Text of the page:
With the fish tally going 2 and multiple hits for me to 0 with not a single touch for Malcolm, the fishing gods must have thought I was getting a little cocky by this stage. After stopping for a bite to eat, I decided to have a flick around a rocky pool nearby. Sure enough, the Gantrel accounted for another fish, this one diving for rocky cover. I could feel the leader scraping against the rocks, and in my struggle to move to a better position, disaster struck. I went ass-up, coming down hard on my elbow, and...my favourite Daiwa Tatula+Dobyns Savvy combo. Bruised and wet, I managed to land the fish before assessing the damage. I had bent the handle of my Tatula in, and also what I fear is the handles axle, and put scratch marks in the tip of my Dobyns.
From then on Mal's day picked right up, cleaning up with 5 cod by the days end.
By sun down we had racked up a Tally of around 12 cod between us.
This day I will remember forever for multiple reasons.
We were fortunate enough to gain access to some incredible, untouched country. After some serious 4x4 only terrain through dense scrub, we arrived at our destination. This was gorge country at its finest. Deep, DEEP rocky holes, sheer cliff faces, incredible, ancient rock formations carved out by floods over thousands of years...I was in awe.
"If there's anywhere you're going to get your metrey, this is it." Remarked my mate, referring to my seemingly overly optimistic goal I had set when he had asked what I was aiming to catch. Too excited to contain it, we immediately grabbed a rod each and made our way down the cliffs to find a good casting platform. "Irrigation can wait." he smirked.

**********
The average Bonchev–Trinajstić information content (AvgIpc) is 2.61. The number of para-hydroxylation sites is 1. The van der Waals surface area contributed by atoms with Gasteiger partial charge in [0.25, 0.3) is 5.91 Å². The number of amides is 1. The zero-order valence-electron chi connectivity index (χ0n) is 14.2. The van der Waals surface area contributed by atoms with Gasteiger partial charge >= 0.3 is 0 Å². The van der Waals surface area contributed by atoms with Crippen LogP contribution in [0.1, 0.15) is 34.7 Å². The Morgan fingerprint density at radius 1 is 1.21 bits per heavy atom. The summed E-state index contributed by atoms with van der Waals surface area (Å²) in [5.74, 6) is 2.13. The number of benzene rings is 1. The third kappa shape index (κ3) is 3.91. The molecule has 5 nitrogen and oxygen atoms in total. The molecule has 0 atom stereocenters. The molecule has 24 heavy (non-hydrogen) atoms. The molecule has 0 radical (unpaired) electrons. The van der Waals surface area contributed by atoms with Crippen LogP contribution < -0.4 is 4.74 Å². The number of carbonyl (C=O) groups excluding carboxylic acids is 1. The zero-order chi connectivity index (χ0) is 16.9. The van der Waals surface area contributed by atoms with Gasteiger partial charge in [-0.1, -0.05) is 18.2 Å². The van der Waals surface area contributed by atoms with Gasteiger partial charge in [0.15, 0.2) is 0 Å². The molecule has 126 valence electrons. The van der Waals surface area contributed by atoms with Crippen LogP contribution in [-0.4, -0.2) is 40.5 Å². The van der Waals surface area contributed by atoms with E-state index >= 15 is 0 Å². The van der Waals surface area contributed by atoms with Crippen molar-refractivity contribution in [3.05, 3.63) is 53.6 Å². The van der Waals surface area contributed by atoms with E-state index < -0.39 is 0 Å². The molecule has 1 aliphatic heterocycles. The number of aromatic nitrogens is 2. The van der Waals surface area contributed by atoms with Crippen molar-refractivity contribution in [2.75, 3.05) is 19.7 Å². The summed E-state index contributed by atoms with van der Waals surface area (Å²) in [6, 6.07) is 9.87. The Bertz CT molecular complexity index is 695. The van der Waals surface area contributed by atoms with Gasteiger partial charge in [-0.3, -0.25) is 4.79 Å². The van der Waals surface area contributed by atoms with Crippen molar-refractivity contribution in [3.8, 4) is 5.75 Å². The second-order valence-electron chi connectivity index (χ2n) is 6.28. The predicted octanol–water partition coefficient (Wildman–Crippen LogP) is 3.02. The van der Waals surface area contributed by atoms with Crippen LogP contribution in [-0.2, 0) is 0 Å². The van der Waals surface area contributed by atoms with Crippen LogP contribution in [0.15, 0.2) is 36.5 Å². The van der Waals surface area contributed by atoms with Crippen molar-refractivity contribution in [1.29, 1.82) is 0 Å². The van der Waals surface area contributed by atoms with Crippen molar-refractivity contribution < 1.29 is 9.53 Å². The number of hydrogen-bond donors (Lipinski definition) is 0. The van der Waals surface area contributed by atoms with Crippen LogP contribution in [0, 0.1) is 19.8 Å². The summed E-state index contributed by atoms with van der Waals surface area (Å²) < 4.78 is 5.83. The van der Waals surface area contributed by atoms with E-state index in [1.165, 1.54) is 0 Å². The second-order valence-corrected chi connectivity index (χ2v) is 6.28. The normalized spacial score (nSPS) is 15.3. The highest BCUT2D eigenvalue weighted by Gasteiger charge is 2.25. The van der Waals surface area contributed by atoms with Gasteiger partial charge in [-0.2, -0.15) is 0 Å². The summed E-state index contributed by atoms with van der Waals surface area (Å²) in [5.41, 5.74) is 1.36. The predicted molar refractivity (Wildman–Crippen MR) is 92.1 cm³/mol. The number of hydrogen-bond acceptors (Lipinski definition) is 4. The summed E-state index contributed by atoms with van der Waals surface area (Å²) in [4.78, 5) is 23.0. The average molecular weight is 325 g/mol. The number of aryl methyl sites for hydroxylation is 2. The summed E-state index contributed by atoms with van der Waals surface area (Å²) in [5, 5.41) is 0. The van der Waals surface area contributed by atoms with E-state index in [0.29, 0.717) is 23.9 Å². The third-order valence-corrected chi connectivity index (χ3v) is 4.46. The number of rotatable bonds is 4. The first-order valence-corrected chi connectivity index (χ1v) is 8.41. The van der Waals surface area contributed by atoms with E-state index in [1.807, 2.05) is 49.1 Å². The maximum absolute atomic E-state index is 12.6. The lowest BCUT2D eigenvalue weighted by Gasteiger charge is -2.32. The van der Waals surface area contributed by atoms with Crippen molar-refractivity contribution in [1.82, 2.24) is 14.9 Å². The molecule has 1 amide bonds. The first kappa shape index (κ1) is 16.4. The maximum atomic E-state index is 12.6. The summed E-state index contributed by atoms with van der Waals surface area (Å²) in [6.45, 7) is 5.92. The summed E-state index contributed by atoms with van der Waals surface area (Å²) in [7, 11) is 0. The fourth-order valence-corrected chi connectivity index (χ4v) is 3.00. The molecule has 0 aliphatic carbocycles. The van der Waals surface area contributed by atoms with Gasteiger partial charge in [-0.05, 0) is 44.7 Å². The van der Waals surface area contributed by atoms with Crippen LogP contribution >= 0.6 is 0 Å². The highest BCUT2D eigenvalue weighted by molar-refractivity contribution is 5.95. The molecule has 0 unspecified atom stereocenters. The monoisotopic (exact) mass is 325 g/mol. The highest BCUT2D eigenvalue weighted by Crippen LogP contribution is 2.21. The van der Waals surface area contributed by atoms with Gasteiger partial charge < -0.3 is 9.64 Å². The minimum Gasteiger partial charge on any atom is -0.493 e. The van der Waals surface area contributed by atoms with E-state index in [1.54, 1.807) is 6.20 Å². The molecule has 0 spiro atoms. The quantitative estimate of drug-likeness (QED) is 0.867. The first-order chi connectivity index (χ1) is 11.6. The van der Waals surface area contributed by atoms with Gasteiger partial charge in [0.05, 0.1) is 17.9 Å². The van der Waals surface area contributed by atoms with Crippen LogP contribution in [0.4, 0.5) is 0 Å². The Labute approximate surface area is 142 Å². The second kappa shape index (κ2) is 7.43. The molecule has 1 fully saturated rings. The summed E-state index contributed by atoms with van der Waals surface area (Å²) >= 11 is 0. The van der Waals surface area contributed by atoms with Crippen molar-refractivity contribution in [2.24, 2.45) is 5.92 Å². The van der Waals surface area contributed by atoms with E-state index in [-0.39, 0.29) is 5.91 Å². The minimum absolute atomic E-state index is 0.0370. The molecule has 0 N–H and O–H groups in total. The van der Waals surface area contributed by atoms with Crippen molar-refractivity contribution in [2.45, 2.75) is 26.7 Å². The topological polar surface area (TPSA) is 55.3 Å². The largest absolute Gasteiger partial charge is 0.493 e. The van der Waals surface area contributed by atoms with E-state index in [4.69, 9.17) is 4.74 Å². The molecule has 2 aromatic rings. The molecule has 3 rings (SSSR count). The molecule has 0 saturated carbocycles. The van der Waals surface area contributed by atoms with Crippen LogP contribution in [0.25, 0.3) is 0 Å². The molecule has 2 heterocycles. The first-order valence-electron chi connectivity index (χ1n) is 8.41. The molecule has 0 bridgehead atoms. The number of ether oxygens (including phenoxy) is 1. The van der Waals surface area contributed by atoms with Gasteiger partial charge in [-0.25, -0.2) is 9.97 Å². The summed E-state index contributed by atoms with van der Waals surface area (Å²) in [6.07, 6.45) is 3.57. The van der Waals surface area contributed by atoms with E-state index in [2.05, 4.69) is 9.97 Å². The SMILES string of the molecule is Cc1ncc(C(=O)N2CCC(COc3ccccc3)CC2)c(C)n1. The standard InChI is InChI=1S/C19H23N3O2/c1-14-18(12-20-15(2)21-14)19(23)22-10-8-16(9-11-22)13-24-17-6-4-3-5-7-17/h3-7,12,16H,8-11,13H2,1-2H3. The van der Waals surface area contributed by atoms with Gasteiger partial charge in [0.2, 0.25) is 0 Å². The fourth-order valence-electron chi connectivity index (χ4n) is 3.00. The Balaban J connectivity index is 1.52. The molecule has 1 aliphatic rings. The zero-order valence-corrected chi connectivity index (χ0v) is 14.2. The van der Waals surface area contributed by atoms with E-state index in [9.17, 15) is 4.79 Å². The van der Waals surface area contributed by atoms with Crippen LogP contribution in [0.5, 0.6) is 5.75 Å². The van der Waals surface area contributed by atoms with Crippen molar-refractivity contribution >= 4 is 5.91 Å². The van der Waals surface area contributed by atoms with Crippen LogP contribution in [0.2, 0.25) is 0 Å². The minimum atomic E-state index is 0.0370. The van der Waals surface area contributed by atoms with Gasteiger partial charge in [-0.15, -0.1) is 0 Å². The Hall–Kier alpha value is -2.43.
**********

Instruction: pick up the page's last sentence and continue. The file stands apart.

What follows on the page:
I aligned myself parallel to a vertical drop off in to what looked like very deep water with a small overhanging tree clinging to its edge, flicking my trusty Pompadour along its face. 4 casts in, a sizeable boil emerged behind my lure. Quickly I fired another cast up in to the same location, my heart in my mouth as I waited tentatively for a strike.
The sound was like an explosion breaking the early morning silence of the gorge as the water around my pompadour erupted in a flurry of white water and one ENORMOUS green tail.
"I'M ON! He's big! Mate he's BIG! I yelled as my mate scrambled over the rocks towards me.
The fish was powerful, the kind of power you can't help but feel that your 30lb braid might as well be 6lb if the fish decides to run. I was trembling with a mixture of uncontrollable excitement and fear that my gear wasn't up to the task of reigning in a fish of this size.
Luckily for me, the sound of the Pompadour must have woken the beast up and it was still half asleep, because after a few heart stopping moments of pulling drag, it emerged on the surface without too much hassle.
"IT'S A METREY!" I yelled over and over as I saw the fish for the first time.
Now I know I'm starting to drone on here, so to cut a long story short, actually landing the fish involved Malcolm (to his credit) jumping in the water up to his waist, boots and all, to lift the fish up to me, as it was far too heavy to lift it's head enough to get a hand under its belly. After some more team work from the other two lads, I had what I came for. Not only my "Metrey", but the fish of a lifetime, 113cm of wild Murray Cod!
The smile tells the rest of the story.
Ensuring she was treated with the utmost respect, a quick few photos and a measurement on the brag mat and the big girl swam off strong with a crack of the tail I will never forget. The best part of it all!
It's moments like these that will go down as some of my most cherished, the moments I live for. The sense of adventure, achievement, and being able to share that moment with mates in an incredible location is what it's all about.